Derangement extra postage

I left something out of last night’s post on derangements: the Python program that generated the table of values I used to search the OEIS for the sequences associated with one, two, three, etc. fixed points. It was a deliberate omission, as I thought the post was long enough as it was. Consider this post the equivalent of Numberphile’s “extra footage.”

Recall that the table looked like this (you may have to scroll left to see it all)

           0      1      2      3      4      5      6      7      8
  2 |      1      0      1
  3 |      2      3      0      1
  4 |      9      8      6      0      1
n 5 |     44     45     20     10      0      1
  6 |    265    264    135     40     15      0      1
  7 |   1854   1855    924    315     70     21      0      1
  8 |  14833  14832   7420   2464    630    112     28      0      1

where \(n\) is the number of cards we’re shuffling and \(m\) is the number of fixed points, that is, the number of cards that are in their original position after the shuffling.

Shuffling cards is a permuting operation, and the itertools module in Python’s standard library has a permutations function that returns all the permutations of the list (or other iterable) passed to it. The program I wrote does nothing more than call that function to generate the permutations and then search through them, counting up the number of fixed points in each. It does that for \(n = 2 \ldots 8\).

Here it is:

 1:  #!/usr/bin env python
 3:  from itertools import permutations
 5:  def countMatches(o, p):
 6:    count = 0
 7:    for i in range(len(o)):
 8:      if p[i] == o[i]:
 9:        count += 1
10:    return count
12:  # Table header
13:  print(' '*3, end='')
14:  for m in range(9):
15:    print(f'{m:7d}', end='')
16:  print()
17:  print(' '*3 + '-'*64)
19:  # Table body
20:  for n in range(2, 9):
21:    cards = [chr(i+65) for i in range(n)]
22:    counts = [0]*(n+1)
24:    for a in permutations(cards):
25:      matches = countMatches(a, cards)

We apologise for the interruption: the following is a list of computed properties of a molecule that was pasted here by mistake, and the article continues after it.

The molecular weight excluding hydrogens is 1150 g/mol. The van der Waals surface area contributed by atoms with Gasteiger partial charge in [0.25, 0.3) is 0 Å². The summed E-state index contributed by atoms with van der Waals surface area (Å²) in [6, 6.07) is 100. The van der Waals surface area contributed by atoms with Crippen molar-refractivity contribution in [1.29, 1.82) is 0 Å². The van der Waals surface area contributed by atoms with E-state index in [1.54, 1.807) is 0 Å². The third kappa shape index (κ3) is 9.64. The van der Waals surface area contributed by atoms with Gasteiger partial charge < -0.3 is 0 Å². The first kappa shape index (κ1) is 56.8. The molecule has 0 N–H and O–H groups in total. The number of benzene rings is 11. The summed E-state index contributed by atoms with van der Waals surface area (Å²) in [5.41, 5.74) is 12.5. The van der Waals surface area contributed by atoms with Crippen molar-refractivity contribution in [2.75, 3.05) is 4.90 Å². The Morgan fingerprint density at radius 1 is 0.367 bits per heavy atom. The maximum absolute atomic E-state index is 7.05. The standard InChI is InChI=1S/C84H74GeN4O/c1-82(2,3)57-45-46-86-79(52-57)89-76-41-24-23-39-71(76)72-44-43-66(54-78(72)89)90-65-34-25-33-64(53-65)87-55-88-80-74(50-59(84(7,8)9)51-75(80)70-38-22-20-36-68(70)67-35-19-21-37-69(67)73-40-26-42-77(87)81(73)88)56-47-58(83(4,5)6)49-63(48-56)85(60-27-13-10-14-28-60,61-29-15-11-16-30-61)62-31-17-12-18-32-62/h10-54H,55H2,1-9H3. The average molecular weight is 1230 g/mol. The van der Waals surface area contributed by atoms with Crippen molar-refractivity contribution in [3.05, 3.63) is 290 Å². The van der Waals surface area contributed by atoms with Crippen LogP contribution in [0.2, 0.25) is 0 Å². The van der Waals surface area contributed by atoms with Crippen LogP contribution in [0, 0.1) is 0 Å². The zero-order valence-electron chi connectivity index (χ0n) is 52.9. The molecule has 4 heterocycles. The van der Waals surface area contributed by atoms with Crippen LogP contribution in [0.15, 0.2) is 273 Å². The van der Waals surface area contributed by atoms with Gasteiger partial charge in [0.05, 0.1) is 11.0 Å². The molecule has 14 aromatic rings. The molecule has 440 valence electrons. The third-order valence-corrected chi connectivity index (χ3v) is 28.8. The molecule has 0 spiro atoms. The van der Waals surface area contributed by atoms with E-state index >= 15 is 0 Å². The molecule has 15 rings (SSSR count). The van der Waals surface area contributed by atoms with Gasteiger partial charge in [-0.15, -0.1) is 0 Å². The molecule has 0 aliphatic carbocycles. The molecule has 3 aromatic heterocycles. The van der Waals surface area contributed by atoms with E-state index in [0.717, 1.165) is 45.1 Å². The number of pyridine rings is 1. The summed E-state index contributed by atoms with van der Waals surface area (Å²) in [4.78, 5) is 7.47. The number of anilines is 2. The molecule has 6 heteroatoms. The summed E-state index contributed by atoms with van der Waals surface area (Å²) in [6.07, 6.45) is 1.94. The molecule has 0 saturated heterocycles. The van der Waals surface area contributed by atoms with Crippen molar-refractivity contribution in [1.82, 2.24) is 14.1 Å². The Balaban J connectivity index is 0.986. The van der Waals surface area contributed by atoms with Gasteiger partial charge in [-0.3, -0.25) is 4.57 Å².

26:      counts[matches] += 1
28:    print(f'{n} |', end='')
29:    for i in range(n+1):
30:      print(f'{counts[i]:7d}', end='')
31:    print()

The key to the script is the countMatches function in Lines 5–10. When given the original list and a permutation, it marches through each and returns the number of fixed points. I’m sure there’s a more clever way of doing this, but I wasn’t interested in spending the time to be clever. Since the program as a whole is a brute force approach to the problem, I didn’t care if there was a brute force subroutine lurking within it.

Lines 12–17 just set up the table’s header, with the values of \(m\) and a row of hyphens. The rest of the program loops through all the values of \(n\) to create the row labels and body of the table.

Those of you who know your ASCII will recognize that the list of cards created in Line 21 consists of n capital letters in alphabetical order, starting with A. Line 22 initializes the counts list to a bunch of zeros.

The loop in Lines 24–26 goes through all the permutations and uses the countMatches function to increment the appropriate member of counts. For each item in counts, the index is the number of fixed points, \(m\), and the value is the number of permutations with that many fixed points.

Finally, Lines 28–31 print out the row of the table associated with the current value of n.

The “m” label above the top header row and the “n” label to the left of the row labels were added by hand. It was easier than programming them in.

You’ll note that some of the printing is done with f-strings, so this will only run in Python 3.6 and above. But you could rewrite those lines to use the format method if you’re really stuck with an older version of Python.

If you ever run into a problem that requires rearranging or combining lists, keep itertools in mind.